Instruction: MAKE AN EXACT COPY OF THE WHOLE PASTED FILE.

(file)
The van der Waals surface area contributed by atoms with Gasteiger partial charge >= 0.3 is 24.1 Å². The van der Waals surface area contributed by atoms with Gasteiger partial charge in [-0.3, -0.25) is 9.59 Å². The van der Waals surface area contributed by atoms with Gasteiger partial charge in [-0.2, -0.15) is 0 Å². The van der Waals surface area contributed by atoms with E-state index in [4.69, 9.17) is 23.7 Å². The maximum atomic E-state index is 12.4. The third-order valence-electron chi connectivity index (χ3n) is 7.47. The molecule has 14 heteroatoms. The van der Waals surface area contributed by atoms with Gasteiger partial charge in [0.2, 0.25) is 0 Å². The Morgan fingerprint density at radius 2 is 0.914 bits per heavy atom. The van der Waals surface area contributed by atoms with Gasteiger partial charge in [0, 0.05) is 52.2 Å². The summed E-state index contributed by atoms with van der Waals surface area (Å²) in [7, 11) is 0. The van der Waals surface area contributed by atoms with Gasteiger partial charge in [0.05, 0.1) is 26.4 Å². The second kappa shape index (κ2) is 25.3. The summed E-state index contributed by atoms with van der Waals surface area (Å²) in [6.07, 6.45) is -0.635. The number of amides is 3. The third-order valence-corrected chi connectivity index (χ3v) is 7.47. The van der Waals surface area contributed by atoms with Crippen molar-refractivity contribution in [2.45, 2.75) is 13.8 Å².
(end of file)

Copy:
The van der Waals surface area contributed by atoms with Gasteiger partial charge >= 0.3 is 24.1 Å². The van der Waals surface area contributed by atoms with Gasteiger partial charge in [-0.3, -0.25) is 9.59 Å². The van der Waals surface area contributed by atoms with Gasteiger partial charge in [-0.2, -0.15) is 0 Å². The van der Waals surface area contributed by atoms with E-state index in [4.69, 9.17) is 23.7 Å². The maximum atomic E-state index is 12.4. The third-order valence-electron chi connectivity index (χ3n) is 7.47. The molecule has 14 heteroatoms. The van der Waals surface area contributed by atoms with Gasteiger partial charge in [0.2, 0.25) is 0 Å². The Morgan fingerprint density at radius 2 is 0.914 bits per heavy atom. The van der Waals surface area contributed by atoms with Gasteiger partial charge in [0, 0.05) is 52.2 Å². The summed E-state index contributed by atoms with van der Waals surface area (Å²) in [7, 11) is 0. The van der Waals surface area contributed by atoms with Gasteiger partial charge in [0.05, 0.1) is 26.4 Å². The second kappa shape index (κ2) is 25.3. The summed E-state index contributed by atoms with van der Waals surface area (Å²) in [6.07, 6.45) is -0.635. The number of amides is 3. The third-order valence-corrected chi connectivity index (χ3v) is 7.47. The van der Waals surface area contributed by atoms with Crippen molar-refractivity contribution in [2.45, 2.75) is 13.8 Å².